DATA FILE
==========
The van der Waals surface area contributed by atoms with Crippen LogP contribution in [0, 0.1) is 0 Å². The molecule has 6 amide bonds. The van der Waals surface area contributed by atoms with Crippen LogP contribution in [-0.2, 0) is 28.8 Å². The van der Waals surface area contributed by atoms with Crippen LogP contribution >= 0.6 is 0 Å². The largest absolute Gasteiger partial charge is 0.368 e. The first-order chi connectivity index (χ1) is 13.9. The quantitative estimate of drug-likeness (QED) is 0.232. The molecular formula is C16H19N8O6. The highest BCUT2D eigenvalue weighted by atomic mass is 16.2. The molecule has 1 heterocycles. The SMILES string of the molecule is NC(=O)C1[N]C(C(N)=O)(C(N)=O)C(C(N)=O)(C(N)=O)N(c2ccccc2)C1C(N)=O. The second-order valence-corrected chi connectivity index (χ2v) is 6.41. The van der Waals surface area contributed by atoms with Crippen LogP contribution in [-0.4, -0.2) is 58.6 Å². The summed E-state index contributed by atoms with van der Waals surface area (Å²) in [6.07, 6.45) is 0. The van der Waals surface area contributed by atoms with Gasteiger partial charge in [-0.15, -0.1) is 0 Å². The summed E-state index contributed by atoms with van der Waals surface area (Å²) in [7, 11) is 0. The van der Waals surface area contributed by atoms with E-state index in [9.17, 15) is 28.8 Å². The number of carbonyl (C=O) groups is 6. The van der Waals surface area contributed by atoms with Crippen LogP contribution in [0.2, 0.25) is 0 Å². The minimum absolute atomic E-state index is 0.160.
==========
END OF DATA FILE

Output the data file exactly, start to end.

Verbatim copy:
The van der Waals surface area contributed by atoms with Crippen LogP contribution in [0, 0.1) is 0 Å². The molecule has 6 amide bonds. The van der Waals surface area contributed by atoms with Crippen LogP contribution in [-0.2, 0) is 28.8 Å². The van der Waals surface area contributed by atoms with Crippen LogP contribution >= 0.6 is 0 Å². The largest absolute Gasteiger partial charge is 0.368 e. The first-order chi connectivity index (χ1) is 13.9. The quantitative estimate of drug-likeness (QED) is 0.232. The molecular formula is C16H19N8O6. The highest BCUT2D eigenvalue weighted by atomic mass is 16.2. The molecule has 1 heterocycles. The SMILES string of the molecule is NC(=O)C1[N]C(C(N)=O)(C(N)=O)C(C(N)=O)(C(N)=O)N(c2ccccc2)C1C(N)=O. The second-order valence-corrected chi connectivity index (χ2v) is 6.41. The van der Waals surface area contributed by atoms with Crippen LogP contribution in [-0.4, -0.2) is 58.6 Å². The summed E-state index contributed by atoms with van der Waals surface area (Å²) in [6.07, 6.45) is 0. The van der Waals surface area contributed by atoms with Gasteiger partial charge in [-0.15, -0.1) is 0 Å². The summed E-state index contributed by atoms with van der Waals surface area (Å²) in [7, 11) is 0. The van der Waals surface area contributed by atoms with E-state index in [9.17, 15) is 28.8 Å². The number of carbonyl (C=O) groups is 6. The van der Waals surface area contributed by atoms with Crippen LogP contribution in [0.2, 0.25) is 0 Å². The minimum absolute atomic E-state index is 0.160.